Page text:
# How do you determine the hybridisation state of a coordinate complex?

If an exercise asks for the hybridisation state of a coordinate complex (ion in solution) consisting of a central cobalt atom surrounded by $\ce{NH3}$ ligands, and neither coordination number or complex ion is given, how do you decide which configuration will occur?

The answer is that in a solution this will form a $\ce{[Co(NH3)6]3+}$ complex ion. I know that this means the hybridisation is $\mathrm{d^2sp^3}$ but can't figure out how to get there since cobalt is found in different oxidation states.

Figure 1: molecular orbital scheme of an octahedral $\ce{[ML6]}$ complex. Originally taken from Professor Klüfers’ coordination chemistry course’s web scriptum (in German).
Forcing hybridisation onto this system is very bad and very wrong; look at the huge energy differences between the 3d, 4s and 4p orbitals. Hybridisation would also lead us to assume six equal bonds, which is not the case: the six $\ce{M\bond{->}L}$ bonds transform as $\mathrm{a_{1g} + e_g + t_{1u}}$ which leads to three different energies. And finally, hybridisation is not able to explain crystal field split, and why $\mathrm{e_g}$ — the orbitals that should take part in hybridisation and thus form bonds — are raised in energy (they are $\mathrm{e_g^*}$ in MO terms).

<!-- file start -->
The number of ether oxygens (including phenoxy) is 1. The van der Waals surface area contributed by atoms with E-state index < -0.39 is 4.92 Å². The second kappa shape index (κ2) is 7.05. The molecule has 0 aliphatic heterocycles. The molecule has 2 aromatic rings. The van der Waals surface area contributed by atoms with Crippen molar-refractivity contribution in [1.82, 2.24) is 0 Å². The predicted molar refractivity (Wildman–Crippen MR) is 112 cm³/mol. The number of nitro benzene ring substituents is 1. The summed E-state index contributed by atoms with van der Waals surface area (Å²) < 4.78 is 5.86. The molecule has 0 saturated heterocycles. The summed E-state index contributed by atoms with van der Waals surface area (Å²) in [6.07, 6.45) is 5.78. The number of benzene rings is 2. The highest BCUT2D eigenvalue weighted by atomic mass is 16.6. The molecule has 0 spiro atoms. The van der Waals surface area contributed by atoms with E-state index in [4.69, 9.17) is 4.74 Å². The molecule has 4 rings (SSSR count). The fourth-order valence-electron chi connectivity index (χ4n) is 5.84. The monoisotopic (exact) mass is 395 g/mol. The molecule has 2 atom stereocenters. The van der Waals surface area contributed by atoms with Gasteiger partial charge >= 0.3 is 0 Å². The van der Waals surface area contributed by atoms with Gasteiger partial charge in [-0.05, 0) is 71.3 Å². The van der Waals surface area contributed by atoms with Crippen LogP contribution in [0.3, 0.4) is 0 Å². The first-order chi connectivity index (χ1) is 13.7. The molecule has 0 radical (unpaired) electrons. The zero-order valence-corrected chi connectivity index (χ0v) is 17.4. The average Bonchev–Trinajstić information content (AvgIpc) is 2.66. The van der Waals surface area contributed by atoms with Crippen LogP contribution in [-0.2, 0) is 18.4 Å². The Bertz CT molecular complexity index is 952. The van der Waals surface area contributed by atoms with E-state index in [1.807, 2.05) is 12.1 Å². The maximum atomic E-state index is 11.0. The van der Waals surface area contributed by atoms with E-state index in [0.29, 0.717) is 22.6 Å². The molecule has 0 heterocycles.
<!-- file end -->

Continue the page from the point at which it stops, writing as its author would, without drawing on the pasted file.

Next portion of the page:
In most cases, coordination complexes would default to octahedral or derived. The main catch case is low-spin $\mathrm{d^8}$ in which case square-planar should be assumed. This is relatively independent of the type and number of ligands and most exceptions are due to sterics. Thus, octahedral complex is a safe first guess. Note that the only difference between two complexes of the same metal and ligands but with different metal oxidation states is typically whether a Jahn-Teller distortion is relevant and how strong it is.